A clearly articulated organisational strategy provides a clear reference point for staff, helping them understand how their own job fits in with the overarching direction of the government.
So if an agency does not incorporate the government’s objectives into its own organisational strategy, it runs the risk of undermining the government’s goals, warned the Queensland Audit Office in a report released yesterday.
But most of the 18 departments it reviewed had not linked their organisational strategy to the state government’s objectives.
“The Queensland Government sets the strategic agenda for the public sector, outlining the state’s objectives and key deliverables. Public sector agencies must be aware of the government’s strategic direction and subsequently develop a strategy that supports the delivery of government objectives,” the report argues.
“Without clear accountability for these objectives, the government may not be well positioned to effectively deliver its overarching priorities.”
Aligning strategy and structure
While strategy has to accord with government goals, it’s not much use unless an agency’s structure springs from its strategy.
If organisational structure is not linked explicitly to strategy, “they run the risk that their strategy will not be realised,” the auditor stated. “The organisational structure should be fit-for-purpose and support the delivery of both the agency’s strategic objectives and the government’s objectives.”
Maintaining this focus can also help keep costs under control by ensuring superfluous staffing and expenditure is noticed and addressed.
All 18 departments have linked their organisational structures to their strategic objectives, said the auditor, “which lowers the risk of not realising their strategies due to unclear or misaligned organisational accountabilities.”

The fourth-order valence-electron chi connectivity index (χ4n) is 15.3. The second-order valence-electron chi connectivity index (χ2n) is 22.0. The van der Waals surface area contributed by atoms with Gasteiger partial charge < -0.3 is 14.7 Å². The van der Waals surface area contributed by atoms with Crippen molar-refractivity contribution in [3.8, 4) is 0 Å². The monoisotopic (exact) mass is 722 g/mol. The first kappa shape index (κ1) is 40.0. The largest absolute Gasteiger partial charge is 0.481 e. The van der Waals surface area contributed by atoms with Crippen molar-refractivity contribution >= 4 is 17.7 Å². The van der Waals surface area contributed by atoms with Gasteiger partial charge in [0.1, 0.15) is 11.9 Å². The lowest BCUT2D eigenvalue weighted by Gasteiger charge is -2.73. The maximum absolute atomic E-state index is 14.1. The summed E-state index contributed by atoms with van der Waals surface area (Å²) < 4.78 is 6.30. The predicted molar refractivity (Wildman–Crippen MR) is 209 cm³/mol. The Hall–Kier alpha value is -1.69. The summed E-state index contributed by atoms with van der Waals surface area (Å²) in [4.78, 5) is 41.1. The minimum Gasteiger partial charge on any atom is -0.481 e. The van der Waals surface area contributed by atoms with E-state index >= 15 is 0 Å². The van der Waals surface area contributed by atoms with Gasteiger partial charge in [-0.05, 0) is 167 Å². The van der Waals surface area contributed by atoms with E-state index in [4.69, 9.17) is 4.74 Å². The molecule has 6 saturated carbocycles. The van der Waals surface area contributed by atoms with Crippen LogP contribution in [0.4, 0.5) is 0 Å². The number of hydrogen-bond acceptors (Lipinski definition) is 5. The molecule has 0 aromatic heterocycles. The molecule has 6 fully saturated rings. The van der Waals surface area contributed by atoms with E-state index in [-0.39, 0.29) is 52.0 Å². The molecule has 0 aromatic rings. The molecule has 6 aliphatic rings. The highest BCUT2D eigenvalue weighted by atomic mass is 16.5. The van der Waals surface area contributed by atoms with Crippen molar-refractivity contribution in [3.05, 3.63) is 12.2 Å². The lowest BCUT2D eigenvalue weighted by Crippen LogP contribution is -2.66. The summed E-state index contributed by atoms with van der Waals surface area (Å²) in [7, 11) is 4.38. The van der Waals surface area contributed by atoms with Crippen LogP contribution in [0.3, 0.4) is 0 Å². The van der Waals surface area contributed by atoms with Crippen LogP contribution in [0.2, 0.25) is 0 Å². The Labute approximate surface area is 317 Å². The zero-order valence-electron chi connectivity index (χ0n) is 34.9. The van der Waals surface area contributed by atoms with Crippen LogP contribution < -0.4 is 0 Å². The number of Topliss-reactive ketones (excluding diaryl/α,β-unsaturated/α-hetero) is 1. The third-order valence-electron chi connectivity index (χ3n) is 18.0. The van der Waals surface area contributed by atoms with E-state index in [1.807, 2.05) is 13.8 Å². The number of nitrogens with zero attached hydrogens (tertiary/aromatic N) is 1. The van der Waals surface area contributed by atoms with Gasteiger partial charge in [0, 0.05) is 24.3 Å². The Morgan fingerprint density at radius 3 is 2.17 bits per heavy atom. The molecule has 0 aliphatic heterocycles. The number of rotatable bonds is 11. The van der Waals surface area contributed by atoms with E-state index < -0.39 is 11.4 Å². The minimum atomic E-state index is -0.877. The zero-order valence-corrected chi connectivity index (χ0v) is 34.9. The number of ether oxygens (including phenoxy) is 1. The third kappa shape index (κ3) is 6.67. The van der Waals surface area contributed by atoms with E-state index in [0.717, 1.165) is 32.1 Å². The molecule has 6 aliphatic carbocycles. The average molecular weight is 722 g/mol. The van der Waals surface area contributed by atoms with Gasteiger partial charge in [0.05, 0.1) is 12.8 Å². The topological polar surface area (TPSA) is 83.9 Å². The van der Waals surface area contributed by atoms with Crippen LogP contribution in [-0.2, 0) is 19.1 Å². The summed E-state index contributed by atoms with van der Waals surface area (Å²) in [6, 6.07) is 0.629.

But staffing is not given as much energy. Of the three departments it looked at in greater detail, two do not routinely analyse their staffing levels or workforce profile to ensure they have the right staff to meet key deliverables, functional needs and service outcomes. “Those departments that do not regularly analyse staffing levels and workforce profiles cannot demonstrate that they are efficiently and effectively utilising their employees,” the report argues.
The third department does review its structure periodically, focusing on staff capability and capacity, while ensuring an equitable and appropriate number of employees. “This demonstrates that better practice in workforce efficiency and effectiveness is achievable and valued,” it says.
Making clearer how individual jobs, especially at lower levels, fit into the government’s and agency’s strategy would strengthen accountability. While high-level positions already tend to be clear about their relationship to overarching objectives, incorporating priorities into more performance criteria would help “ensure that employees clearly understand how they contribute to realisation of the agency’s strategies and outcomes.”
Departments can also improve their ability to realise their strategies through better measurement and monitoring of progress, as current approaches to performance reporting generally remain inadequate, it says.
Cost sustainability concerns
The audit office also noted the disproportionate growth in staffing numbers at higher classifications over recent years.
While there may be valid reasons why agencies employ more staff at higher levels, such as increased complexity of government service delivery, “there is a simple but significant financial risk”, the report says.
“With existing controls in place for managing overall public service employee costs, it will be difficult to maintain a financially sustainable public service if this long-term trend continues.”
Strengthening controls around managing the public service workforce profile “is warranted”, it concludes.